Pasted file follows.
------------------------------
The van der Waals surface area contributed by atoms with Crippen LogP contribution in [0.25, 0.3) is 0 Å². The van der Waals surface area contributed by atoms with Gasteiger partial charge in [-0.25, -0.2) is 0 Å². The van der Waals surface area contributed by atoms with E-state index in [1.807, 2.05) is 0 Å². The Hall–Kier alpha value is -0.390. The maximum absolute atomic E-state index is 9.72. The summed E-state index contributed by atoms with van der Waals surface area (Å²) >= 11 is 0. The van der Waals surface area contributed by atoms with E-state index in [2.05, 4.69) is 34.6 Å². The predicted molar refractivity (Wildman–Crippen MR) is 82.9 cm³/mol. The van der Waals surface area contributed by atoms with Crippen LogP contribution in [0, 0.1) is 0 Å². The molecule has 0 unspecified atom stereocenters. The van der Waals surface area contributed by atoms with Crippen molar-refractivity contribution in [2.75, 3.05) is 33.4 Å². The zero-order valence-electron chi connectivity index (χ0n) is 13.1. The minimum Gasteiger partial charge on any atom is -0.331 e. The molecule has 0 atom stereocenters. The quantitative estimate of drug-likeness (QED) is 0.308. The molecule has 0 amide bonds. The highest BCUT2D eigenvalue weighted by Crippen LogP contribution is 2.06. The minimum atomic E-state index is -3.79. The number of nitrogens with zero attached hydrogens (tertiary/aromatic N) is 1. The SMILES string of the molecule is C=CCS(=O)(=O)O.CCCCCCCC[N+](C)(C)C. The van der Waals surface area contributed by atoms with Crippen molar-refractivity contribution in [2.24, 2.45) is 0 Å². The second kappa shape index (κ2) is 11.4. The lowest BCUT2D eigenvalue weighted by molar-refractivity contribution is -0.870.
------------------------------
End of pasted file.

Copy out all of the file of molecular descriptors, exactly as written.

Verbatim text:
The van der Waals surface area contributed by atoms with Crippen LogP contribution in [0.25, 0.3) is 0 Å². The van der Waals surface area contributed by atoms with Gasteiger partial charge in [-0.25, -0.2) is 0 Å². The van der Waals surface area contributed by atoms with E-state index in [1.807, 2.05) is 0 Å². The Hall–Kier alpha value is -0.390. The maximum absolute atomic E-state index is 9.72. The summed E-state index contributed by atoms with van der Waals surface area (Å²) >= 11 is 0. The van der Waals surface area contributed by atoms with E-state index in [2.05, 4.69) is 34.6 Å². The predicted molar refractivity (Wildman–Crippen MR) is 82.9 cm³/mol. The van der Waals surface area contributed by atoms with Crippen LogP contribution in [0, 0.1) is 0 Å². The molecule has 0 unspecified atom stereocenters. The van der Waals surface area contributed by atoms with Crippen molar-refractivity contribution in [2.75, 3.05) is 33.4 Å². The zero-order valence-electron chi connectivity index (χ0n) is 13.1. The minimum Gasteiger partial charge on any atom is -0.331 e. The molecule has 0 atom stereocenters. The quantitative estimate of drug-likeness (QED) is 0.308. The molecule has 0 amide bonds. The highest BCUT2D eigenvalue weighted by Crippen LogP contribution is 2.06. The minimum atomic E-state index is -3.79. The number of nitrogens with zero attached hydrogens (tertiary/aromatic N) is 1. The SMILES string of the molecule is C=CCS(=O)(=O)O.CCCCCCCC[N+](C)(C)C. The van der Waals surface area contributed by atoms with Crippen molar-refractivity contribution in [2.24, 2.45) is 0 Å². The second kappa shape index (κ2) is 11.4. The lowest BCUT2D eigenvalue weighted by molar-refractivity contribution is -0.870.